As a professional dog walker and pet sitter, I appreciate the faith our clients have in us when they hand over the keys to their homes and the leashes to their most prized possessions. Being a dog walker and pet sitter is not a role I take lightly.
When I first meet clients, I will answer any questions they may have for me. But there are certain aspects of being a dog walker and pet sitter that I’m probably not going to immediately divulge at an initial consultation with a new client. Instead I will share with you here some of the secrets we dog walkers and pet sitters may not tell you in person:
1. My phone is full of pictures of your pets. Yes, I may even have a few selfies with your animals. I can’t help it; your pet is adorable and I’m going to try to get a good photo.
2. I have nicknames for your pet. Maddy is “Maddy Cakes.” Leo is “Handsome Guy”. Hurley is “Hurl Girl”.
3. I know your dog’s bffs and enemies in the neighborhood. We might avoid walking past certain houses because I know that yellow lab in the window is going to bark at us. Or we might walk past a certain house because I know Daisy likes checking to see if the neighbor dogs are in the backyard.
4. I’m a little obsessed with your dog’s safety. I check and recheck that harnesses are on and clipped correctly. I make sure collars are tight enough. I’ve yet to have a dog escape from me, and I (knock on wood) hope it doesn’t happen anytime soon. I look both ways many times before crossing streets. Neighbors who walk their dogs probably think I’m antisocial because I try to avoid other dogs and people on walks. We just can’t risk how other dogs will react.
5. I sing to your dogs. My current dog clients probably know all the words to “Uptown Funk.” Many of your pets are probably now a little familiar with show tunes. When I brush cats, I just can’t help but sing “Brusha Brusha Brusha” from Grease. And it’s not just that I sing to my animal clients. Sometimes we do bits. If I have a dog client named Lucy, of course I’m going to talk to her in my best Ricky Ricardo accent.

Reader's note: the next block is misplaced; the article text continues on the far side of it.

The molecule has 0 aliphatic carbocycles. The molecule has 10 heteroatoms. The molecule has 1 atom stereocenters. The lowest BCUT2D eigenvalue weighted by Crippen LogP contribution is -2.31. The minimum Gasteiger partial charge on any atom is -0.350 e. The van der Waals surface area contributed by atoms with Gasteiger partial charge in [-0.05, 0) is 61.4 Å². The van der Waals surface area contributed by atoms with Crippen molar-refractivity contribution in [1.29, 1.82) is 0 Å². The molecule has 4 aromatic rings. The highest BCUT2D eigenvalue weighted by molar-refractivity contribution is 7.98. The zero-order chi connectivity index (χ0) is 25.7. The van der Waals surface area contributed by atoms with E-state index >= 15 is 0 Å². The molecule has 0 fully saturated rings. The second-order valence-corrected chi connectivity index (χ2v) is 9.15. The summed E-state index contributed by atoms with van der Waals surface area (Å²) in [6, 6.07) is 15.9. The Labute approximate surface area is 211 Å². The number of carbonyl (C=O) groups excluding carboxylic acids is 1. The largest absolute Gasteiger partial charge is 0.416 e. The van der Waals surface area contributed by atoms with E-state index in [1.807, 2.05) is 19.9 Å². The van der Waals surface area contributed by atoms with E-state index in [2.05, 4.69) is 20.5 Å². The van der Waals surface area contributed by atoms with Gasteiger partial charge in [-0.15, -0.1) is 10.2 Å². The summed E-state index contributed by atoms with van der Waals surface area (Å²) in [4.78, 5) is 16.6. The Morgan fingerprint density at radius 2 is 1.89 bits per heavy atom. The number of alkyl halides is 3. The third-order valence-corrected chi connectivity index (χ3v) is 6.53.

6. We know your dogs’ bathroom habits all too well. If William doesn’t pee and poop right when we go out, we’re walking just a little bit longer until he does.
7. When I slip on the ice or snow while I’m walking dogs, your dog is always very concerned. I think it’s mostly because I probably jerk the leash, but every dog always glances back whenever I slip. You’re raising concerned citizens–that’s good.
8. Dogs get kisses when I leave. No, not on the mouth. I’m not a fan of full-on mouth kisses with animals. But almost all of my dog clients get kisses on the top of their heads before I leave. I don’t know why I do this. But many of the dogs wait patiently until I do kiss them goodbye.
9. I talk to your dogs constantly. I ask my furry clients about their weekend, what they’re going to do that evening, how puppy class was, whatever it may be. I try to tone it down when I’m actually walking your dog because I don’t want to get a crazy dog lady reputation, but it might already be too late for that…